Food Waste and Trash Cooking Collection

May 31, 2019

In recent years, food waste has become an increasingly serious problem for which we need to work as individuals, a society, and an international community to find solutions.

To learn more about some of the things that are being done -- and how you can help -- we encourage our fans to listen to Just Eat It: Why Food Waste Matters, a special food waste show produced by our partners at The Water Main, a water-focused content and awareness initiative at America Public Media.

In our episode One Cook's Trash... we talked a lot about food wasted at home. The other thing that a lot of cooks think about is how much plastic we trash in our kitchens. Managing Producer Sally Swift went to Lisa McManus, America’s Test Kitchen’s director of product testings, to see how to replace plastic wrap and baggies with reusables. Listen to their coversation with the audio player above. Lisa also gave us lists of and more information about America's Test Kitchen's recommended reusable kitchen tools. Find them below.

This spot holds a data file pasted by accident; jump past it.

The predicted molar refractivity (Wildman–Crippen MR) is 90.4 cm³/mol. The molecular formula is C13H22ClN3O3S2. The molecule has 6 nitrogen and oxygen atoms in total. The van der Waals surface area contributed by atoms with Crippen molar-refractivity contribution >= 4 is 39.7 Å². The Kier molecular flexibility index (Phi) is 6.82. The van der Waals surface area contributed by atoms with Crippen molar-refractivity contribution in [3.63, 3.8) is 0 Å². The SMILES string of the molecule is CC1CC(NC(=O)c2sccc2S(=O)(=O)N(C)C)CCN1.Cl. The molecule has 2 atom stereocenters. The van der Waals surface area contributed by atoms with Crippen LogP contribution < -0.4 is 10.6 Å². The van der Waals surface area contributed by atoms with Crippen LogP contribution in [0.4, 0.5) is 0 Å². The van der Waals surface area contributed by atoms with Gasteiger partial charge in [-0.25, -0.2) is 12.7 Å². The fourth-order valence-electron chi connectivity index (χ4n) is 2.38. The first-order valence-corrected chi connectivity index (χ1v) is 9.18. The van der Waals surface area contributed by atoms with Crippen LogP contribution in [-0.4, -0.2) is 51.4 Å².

France has a complex relationship with le doggie bag

May 31, 2019

Restaurant food waste is a worldwide problem that’s led to economic, environmental, and social woes. In many countries, the problem is reduced by allowing diners to take their unfinished food home. But one country resists this trend. Field reporter Judith Kogan brings us this story from Paris.

FIELD PIECE TRANSCRIPTION:

 

Photo: Chef Abra Berens looks through Francis Lam's refrigerator for food that can be salvaged before it becomes trash.

 

About ten years ago, Homa Dashtaki was laid off from her dream job, and was not in a good place. Her father was dealing with the death of his brother. And to keep themselves preoccupied so they couldn’t dwell on their sadness, they started making yogurt together. They strained it, so it was thick and rich, and that yogurt became the basis for Homa’s company, The White Moustache. It’s become a cult favorite, with magazines like Bon Appetit singing its praises.